Alienated Youth Part Cinque

Tanya had not so much friends as “cases,” people who exemplified a certain cause, people who were moving targets in milltown. Shirley, Tanya’s best friend, was Asian and working class; her parents owned Wong’s Diner in the middle of the oft-deserted old downtown. When townfolk went out for Chinese, Shirley’s dad cooked their dinner behind the old-style counter and Shirley’s mom brought it to their naugahyde booth.

Unlike Tanya, Shirley didn’t have much to say about all this. If Tanya brought up the times Shirley’d been called “Chink” by the the sons and daughters of the town’s labour leaders, Shirley’d shrug and say something flatly like “yeah, the jerks,” but then she’d go quiet and stare at the passing landscape out the window of the shotgun seat (Shirley’s seat always, Tanya was quick to remind other passengers). Sometimes, she might tell a quick story, but this sort of talk was a bit more dangerous for Shirley than for Tanya. Tanya had big plans for graduation; she was hellbent for the city, for UBC, and beyond. And maybe Shirley would go too but she was also likely to inherit the diner in a few years. And, there was no city dad. Shirley’s dad was no mystery; he was right there in the middle of town, pulling chop suey across a hot griddle.

Shirley seemed to like the way Tanya could parlay a raw deal into something full of meaning– a bit like how Springsteen can turn a life of factory work lyrical–but a few feet outside of the cone of Tanya’s vision, Shirley quickly morphed back into being an Asian high school girl in a town waiting for Wal-Mart to be created.

Before I moved to town, Tanya’d taken on another white girl, Marlene. Two factors seem to qualify Marlene for Tanya’s caseload: She was skinny beyond the dictates of fashion and she was the adopted only child of the two oldest parents I’d ever seen. They lived on a busy street in a tiny, overheated house crammed with knickknacks, doilies and glass bowls of peppermints. Her gray parents were perpetually parked in front of Alex Trebek with their Swanson’s TV dinners. Like Tanya, Marlene had a car, presumably because her parents were too old to drive anymore.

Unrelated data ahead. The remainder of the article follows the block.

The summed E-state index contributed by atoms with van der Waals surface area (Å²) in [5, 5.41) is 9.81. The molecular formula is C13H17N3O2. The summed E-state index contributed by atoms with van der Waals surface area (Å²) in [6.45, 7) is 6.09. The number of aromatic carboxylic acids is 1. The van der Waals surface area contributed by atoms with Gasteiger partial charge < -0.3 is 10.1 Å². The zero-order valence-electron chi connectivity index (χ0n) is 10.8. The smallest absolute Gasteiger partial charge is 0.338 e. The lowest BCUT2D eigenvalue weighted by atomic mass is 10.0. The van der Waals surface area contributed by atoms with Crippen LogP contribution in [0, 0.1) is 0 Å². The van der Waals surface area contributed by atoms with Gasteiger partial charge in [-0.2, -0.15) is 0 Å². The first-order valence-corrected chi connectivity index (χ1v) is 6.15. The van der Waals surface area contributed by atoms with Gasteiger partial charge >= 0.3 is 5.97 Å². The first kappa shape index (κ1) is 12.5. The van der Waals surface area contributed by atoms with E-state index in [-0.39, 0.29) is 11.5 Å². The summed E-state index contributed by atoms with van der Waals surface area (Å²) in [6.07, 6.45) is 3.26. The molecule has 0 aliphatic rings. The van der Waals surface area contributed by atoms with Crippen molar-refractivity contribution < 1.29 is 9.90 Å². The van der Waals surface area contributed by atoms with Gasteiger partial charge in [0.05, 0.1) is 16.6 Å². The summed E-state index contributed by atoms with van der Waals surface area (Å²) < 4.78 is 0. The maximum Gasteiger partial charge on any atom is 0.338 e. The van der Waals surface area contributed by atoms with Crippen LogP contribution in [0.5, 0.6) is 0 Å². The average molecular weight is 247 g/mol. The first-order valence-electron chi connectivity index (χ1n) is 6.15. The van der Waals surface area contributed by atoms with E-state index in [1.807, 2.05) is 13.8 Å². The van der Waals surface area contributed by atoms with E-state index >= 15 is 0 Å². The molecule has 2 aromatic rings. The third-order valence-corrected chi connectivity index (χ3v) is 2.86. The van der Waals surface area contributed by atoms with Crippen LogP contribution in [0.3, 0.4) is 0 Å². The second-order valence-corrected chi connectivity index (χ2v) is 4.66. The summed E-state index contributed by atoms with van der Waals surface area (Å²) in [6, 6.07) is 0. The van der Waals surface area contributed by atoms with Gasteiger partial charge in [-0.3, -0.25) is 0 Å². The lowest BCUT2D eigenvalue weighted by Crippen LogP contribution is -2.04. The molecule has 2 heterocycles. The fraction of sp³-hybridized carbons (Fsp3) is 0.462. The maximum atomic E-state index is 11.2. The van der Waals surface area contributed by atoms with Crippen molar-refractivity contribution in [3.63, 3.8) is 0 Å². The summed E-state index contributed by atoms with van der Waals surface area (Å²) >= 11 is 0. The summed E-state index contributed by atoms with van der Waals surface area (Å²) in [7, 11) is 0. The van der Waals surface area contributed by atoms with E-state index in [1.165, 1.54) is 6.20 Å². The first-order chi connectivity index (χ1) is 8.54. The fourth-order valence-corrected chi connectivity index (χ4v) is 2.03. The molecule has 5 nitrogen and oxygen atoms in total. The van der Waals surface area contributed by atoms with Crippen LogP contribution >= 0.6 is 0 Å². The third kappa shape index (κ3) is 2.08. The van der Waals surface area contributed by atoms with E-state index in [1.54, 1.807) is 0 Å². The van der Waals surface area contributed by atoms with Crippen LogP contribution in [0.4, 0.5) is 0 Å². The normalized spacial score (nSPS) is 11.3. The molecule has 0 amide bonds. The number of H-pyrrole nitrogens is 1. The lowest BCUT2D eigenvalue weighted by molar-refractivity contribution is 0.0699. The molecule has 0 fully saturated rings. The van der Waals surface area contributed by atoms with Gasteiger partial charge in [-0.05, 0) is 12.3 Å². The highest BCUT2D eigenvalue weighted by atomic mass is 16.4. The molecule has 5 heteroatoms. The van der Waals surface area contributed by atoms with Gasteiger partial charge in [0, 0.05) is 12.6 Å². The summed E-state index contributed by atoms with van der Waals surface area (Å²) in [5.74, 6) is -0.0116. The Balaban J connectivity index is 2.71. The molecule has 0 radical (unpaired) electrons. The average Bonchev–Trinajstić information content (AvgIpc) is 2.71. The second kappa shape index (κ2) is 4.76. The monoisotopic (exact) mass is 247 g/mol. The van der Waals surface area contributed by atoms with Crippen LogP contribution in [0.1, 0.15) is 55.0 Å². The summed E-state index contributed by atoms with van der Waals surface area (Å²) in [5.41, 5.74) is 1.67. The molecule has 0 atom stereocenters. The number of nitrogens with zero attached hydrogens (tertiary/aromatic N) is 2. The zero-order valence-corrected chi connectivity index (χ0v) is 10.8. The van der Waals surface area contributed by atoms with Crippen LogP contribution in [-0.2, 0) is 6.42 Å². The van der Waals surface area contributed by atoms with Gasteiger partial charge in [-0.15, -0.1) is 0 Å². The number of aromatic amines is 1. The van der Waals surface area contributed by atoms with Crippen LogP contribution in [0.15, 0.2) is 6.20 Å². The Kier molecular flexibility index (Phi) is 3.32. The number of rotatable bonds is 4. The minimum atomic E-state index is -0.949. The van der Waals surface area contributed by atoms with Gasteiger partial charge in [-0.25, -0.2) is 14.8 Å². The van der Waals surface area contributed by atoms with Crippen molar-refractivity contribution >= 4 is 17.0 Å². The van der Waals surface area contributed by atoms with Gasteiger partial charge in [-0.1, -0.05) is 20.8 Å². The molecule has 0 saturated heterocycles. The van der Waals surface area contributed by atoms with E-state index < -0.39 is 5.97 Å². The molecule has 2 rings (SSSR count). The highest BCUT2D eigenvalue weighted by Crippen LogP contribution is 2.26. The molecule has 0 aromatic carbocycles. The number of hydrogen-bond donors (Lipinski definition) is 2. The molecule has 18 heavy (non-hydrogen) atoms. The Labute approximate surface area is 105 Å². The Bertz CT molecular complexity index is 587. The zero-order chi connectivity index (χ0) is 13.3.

And then me, of course. I think we’ve established that I was pitiable enough make Tanya’s list, pitiable the way we can pity an antelope that’s wandered into a lion’s den. I had no business being in this town and yet I was.

All this being said, it seemed to me that Tanya would want to take on Bruce, the gay boy in denial living deep in homophobia’s heartland. Except. Except, Tanya sniffed the air with contempt when Bruce’s name came up. Unlike Marlene, Shirley and I, Bruce was like Tanya. He was an alpha. A ruler among misfits. And so this is how I came to spend my senior year–the year when my city friends scampered from one grad party to the next—trying to please both Bruce and Tanya, both of whom I loved in a crazy sort of way.

(Skip the “What We Write About” post to get to Part Six of this eight-part story : ))

About Theo Pauline Nestor

Author of Writing Is My Drink (Simon & Schuster) and How to Sleep Alone in a King-Size Bed. Learn more about my courses, editing, and coaching at
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